2 cups whole wheat pastry flour


1 T baking powder


¼ t baking soda


¼ t salt


6 T butter


1 cup raisins


¼ c honey


2 T yogurt


2 eggs


 


In a large bowl mix together the pastry flour, baking powder, soda and salt.  Chop up the butter into squares and add to the flour mix.  mix in the butter by using your fingers and working the butter into the flour mixture until the mix looks like coarse crumbs.  In a 1 cup measuring cup measure out the honey and add the yogurt and the eggs.  Mix this well.   Add to flour/butter mixture.  Stir until all has just combined.  Try not to over mix this.  It may still be a bit wet or sticky, but that is ok. 


 


Lightly flour the counter top and dump the scone mix onto this and flatten them out to a circle that is about 8 inches.  I sprinkle a little more flour on the top if still feels sticky.  Using a butter knife cut the scones into 8 wedges. 


 


Lightly spray a cookie sheet with non-stick spray and set each scone wedge onto the tray leaving about 1 inch space between them.


 


Bake at 375 for about 18 to 20 minutes.  Enjoy!!  Makes 8 scones. 


 


 


 


AND.. while we made and ate breakfast, the puppies had their “play time”….


 


 


And then they were worn out!


 


 


 

Tuesday, January 24, 2006

Pics of Ellies Pups...

Our Pomeranian dog Ellie had her pups almost 3 weeks ago. If you read my other blog I posted pics in there shortly after they were born. 


Here are the updated pics of her 2 babies..


The little boy (we have not named them as we are going to sell them)



 


The little girl



 


The two of them looking so cute!!


HONEY!!

Well I have read several websites on honey lately and have learned new things.  One of my most enjoyed websites was this one: http://www.honey.com/index.html


 


It is put out by the National Honey Board (whoever they are.. :)  )  But what I really enjoyed was all the recipes they have!!  Granted you will have to tweak them to more whole foods, because most seem to use a lot of white flour and such.  But I think anyone wanting to find more honey recipes will enjoy their selection: http://www.honey.com/recipes/index.asp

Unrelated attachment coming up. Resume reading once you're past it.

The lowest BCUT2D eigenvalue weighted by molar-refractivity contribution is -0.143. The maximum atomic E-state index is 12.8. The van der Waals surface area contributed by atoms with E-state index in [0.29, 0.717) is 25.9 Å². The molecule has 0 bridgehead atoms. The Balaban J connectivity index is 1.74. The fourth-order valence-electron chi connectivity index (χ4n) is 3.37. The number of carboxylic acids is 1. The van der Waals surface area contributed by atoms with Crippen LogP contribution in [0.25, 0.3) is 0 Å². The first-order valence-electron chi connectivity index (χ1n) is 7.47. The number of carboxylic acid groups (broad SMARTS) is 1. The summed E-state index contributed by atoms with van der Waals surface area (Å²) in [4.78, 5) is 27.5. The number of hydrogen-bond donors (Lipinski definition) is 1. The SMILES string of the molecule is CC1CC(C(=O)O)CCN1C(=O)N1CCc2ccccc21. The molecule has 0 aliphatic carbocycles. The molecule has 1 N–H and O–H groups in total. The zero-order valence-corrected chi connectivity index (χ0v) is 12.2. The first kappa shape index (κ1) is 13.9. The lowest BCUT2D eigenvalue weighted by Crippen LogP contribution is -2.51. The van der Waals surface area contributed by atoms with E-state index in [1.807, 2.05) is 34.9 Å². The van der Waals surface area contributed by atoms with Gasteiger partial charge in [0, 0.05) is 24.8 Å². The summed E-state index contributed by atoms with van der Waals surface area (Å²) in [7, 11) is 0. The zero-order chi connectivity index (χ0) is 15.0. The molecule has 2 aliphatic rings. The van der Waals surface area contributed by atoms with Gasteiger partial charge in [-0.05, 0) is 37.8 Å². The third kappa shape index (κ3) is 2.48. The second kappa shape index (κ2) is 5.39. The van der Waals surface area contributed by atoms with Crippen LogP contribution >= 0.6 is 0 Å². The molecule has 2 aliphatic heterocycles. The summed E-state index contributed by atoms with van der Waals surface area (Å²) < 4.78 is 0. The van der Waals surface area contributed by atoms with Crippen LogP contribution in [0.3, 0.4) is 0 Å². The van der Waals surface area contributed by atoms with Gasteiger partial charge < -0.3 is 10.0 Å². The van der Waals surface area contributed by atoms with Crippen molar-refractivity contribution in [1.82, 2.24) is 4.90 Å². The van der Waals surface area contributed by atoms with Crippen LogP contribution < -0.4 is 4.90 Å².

The next thing I enjoyed on their site was the links to several booklets (pdf format) filled with even more honey recipes!  You can find those downloads here: http://www.honey.com/recipes/broch/index.html    I found several that I liked and printed them off. 


 


Hope you enjoy all the links and I can't for my gallon of honey from Azure to arrive on Thursday!!  :)


 

Monday, January 23, 2006

Homesteading Homemakers Diary


I have this idea to write down what my days look like.  Every day seems different in some way and so I was thinking it was hard to come up with what a typical day looks like for me.  But then it dawned on me, really the variety of what is accomplished each day and what things are done ARE what make a “typical” day for me!  So periodically I will be posting a “typical” dayÂ’s diary from my life on my homestead. 


 


I am calling this little series my: Homesteading Homemakers Diary


 


Here is a day I wrote down last week:


 


Tuesday January 17..


 


Got up in the morning (very early), made my coffee and unloaded the dishwasher while the coffee was brewing.  Went back to bed with my fresh cup of coffee and did my Bible reading for the day and praying.


 


Computer time, spend time at my message board


 


Kids are up, animal chores, breakfast (oatmeal and toast)


 


Fold 2 loads of laundry, make my bed, clean up my room


 


Pick up the living room and have Sierra fold the throws and fluff the cushions on the couch and love seat.


 


I start school with my younger 3, my oldest daughter works on math with Jacob. The other 2 daughters begin their independent studies.   I iron fabric as Isaac reads to me.


 


I start sewing while pausing to help Isaac as he works through his school work.  He is in 2nd grade and needs lots of helps.


 


Lunch Break.. leftover bean soup from Monday night.


 


After lunch my 3 older girls leave to go do the child care at our homeschool group.  I am not going this time.  Too many things still to do at home.


 


Isaac vacuums the entry way rugs.  He is done with school and now plays a spelling game on computer.  Sierra is finishing her last Pace for the day.


 


I start a load of laundry and get the black beans cooking for dinner tonight. Then I pick up the kitchen and start the dishwasher.  Now time to make some buns for the black bean sloppy joes we are having tonight. 


 


I make a large pan of buns up and when they are almost done I grind the wheat for my bread and proceed to make 6 loaves of bread.


 


While the bread is rising, I answer some email. 


 


I move the laundry to the dryer.


 


I cut up the onions and red peppers for the sloppy joes. 


 


My daughters arrive home and Hannah cleans up the laundry room, Leanne cleans up the bathroom, Emily starts cooking the hamburger for dinner.


 


I take my 6 loaves of bread out of the oven.


 


Emily makes a salad and I finish assembling the sloppy joes.


 


We eat dinner; dad is working overtime so he will eat later on.


 


After dinner we clean up and get the house looking nice and everyone does something on their own.. Tobin comes home.